I’d like to compare a couple of people that I’ve been reading about this week; one is a 51-year-old woman, the other a nine-year-old boy and to be honest, I’m not sure which of the two stories shocked me more.

The 51-year-old is Denise Coates. Last year, her income was £265 million, which were record earnings in one year for a UK boss. That was on top of her previous year’s income of a meagre £215 million.


I don’t know the boy’s name, but his dad put this up on Twitter: “My nine-year-old told me that Mo Salah was 5/1 to score first. I don’t gamble and he’s never heard me talk about gambling before… he seen it on the tv and understood it.”

There is a connection between the two people, which I will come to shortly.

In itself, Ms Coates’s income is obscene. That one person can pocket all that in a year has been described as pure greed. I look around at other stories in recent days. Dr John Kyle in Belfast tells of a patient who moved to Universal Credit in early October, and had to wait for five weeks before getting any money. And was then told his much-needed benefits were to be cut by £42 per week. “Punishing the poor,” says the doctor.

Irish News health correspondent Seanin Graham reports, among many other things that pensioners here are getting £10,000 Credit Union loans to get cut-price operations in Lithuania because of the ridiculously long waiting lists at home; and on radio we hear that schools have to get parents to buy basics such as toilet rolls.

We could go on. And on. But while one of the wealthiest countries in the world wages war on the poor, it seems to be OK for the rich to get richer.

There was widespread criticism of the exorbitant salary, but some defended it. A Daily Telegraph columnist hit back by asking “Are we now to argue that even entrepreneurs should not be allowed to profit from their own creations.” He suggests she should be “celebrated, not vilified.”

One Sky commentator also backed her, suggesting that the criticism of her was because she was a woman.

Do me a favour. I don’t care what gender a person is, if they’re getting that amount of money in one year, especially when others are struggling for food, there’s something askew in our society’s values.

Even worse, in my opinion, Denise Coates is the founder and owner of a company called Bet365.

Don’t get me wrong, I don’t object to people having a flutter, if that’s what interests you. But the proliferation of easy ways to bet and the insidious pervasive nature of the industry in the modern age of technology is creating serious problems, especially among the young.

If the ease with which a nine-year-old understands the nature of betting does not alarm you, let me give you a few facts released by the Gambling Commission. It’s estimated that 450,000 children in the UK are regularly placing bets. And that 55,000 of them have a gambling problem with tens of thousands of children actually addicted to gambling.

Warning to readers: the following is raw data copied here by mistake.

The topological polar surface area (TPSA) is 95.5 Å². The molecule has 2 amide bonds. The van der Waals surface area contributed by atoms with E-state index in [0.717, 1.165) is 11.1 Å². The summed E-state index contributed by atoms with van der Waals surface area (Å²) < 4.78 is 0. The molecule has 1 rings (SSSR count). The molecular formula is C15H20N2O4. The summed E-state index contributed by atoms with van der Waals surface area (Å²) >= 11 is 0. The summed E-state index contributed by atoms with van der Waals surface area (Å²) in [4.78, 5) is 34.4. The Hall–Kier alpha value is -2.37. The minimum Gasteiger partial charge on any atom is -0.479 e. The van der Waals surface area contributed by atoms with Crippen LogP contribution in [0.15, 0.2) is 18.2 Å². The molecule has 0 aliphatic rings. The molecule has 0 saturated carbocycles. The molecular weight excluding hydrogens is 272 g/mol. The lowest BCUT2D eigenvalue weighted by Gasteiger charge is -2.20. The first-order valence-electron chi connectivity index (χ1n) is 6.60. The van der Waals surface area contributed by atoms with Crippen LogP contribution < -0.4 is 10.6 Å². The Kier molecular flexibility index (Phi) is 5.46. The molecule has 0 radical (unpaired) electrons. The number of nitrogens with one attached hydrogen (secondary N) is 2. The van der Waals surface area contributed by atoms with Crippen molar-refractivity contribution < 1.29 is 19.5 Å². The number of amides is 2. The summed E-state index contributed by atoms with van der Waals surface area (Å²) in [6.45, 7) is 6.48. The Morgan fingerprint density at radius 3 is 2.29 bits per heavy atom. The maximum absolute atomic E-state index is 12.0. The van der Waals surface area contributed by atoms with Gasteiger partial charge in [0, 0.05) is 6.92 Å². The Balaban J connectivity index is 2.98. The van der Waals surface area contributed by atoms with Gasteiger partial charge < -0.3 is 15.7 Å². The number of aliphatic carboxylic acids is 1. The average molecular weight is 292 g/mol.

And that’s just children.

No wonder, then, that the betting industry bombards us with advertising. Some Sunday, in particular, try watching football on satellite television. ‘Ave a go on that, urges Ray Winstone, as we can bet in-play, cash out. And maybe even watch some football as well.

A recent report in the Irish Times said: During the recent World Cup in Russia the Guardian reported that a total of 90 minutes of betting ads – the equivalent to an entire football match – were shown on ITV alone during the tournament, amounting to 17 per cent of all total ad breaks. This was one and a half times more than the amount of ads for alcohol and fast food combined.

A simple experiment carried out recently during a Premier League match on BT Sport counted a minimum of two gambling ads during every ad break (including the sponsorship of the programme itself by Bet365) while every break during the Ryder Cup on Sky Sports (in total close to 35 hours of coverage over three days between 6.30am and 6.30pm) carried at least one gambling advert.

During the Republic of Ireland’s Nations League clash with Wales there were five gambling adverts shown at half-time alone.

There are, of course, many types of addiction; but I do think that the ease with which young people can bet is something that we are largely indifferent to, particularly those in later teens. Are you checking what they’re doing on their mobile phones, or are you worried about falling out with kids if you challenge them?

Don’t be worried about being overprotective. You could, literally, be saving their life.

I wrote a piece some time ago when Pete and Sadie Keogh spoke out about losing their son, Lewis who took his own life at the age of 34 after becoming addicted.

If your youngster insists, it’s only a bit of fun, I won’t get hooked, well maybe so. But I’m sure everyone says that.

As Pete told me last year: “It’s not just about winning and losing. American research has shown that the effects of gambling can release chemicals into the brain to give a hit similar to crack cocaine.”

Pete has been campaigning to reform Fixed Odds Betting Terminals, where people can lose large amounts of money in a few minutes. You can lose £100 in 20 seconds, so no wonder they’re called killing machines. The British Government eventually listened to campaigners and agreed to reduce that to £2.

But, they decided to wait until October, 2019, which in fairness prompted the Sports Minister, Tracey Crouch to resign in protest. This prompted the Government to bring the change forward to April, 2019. A concession, perhaps, but a little one and a sign of how hard a battle the betting companies will wage to keep their profits high.

Much, much more should be done by society at large to regulate betting. But, as always, it is up also to individual families to keep a watchful eye on young people who are tempted to start of a path which could really ruin their lives.

Enjoy your millions, Ms Coates.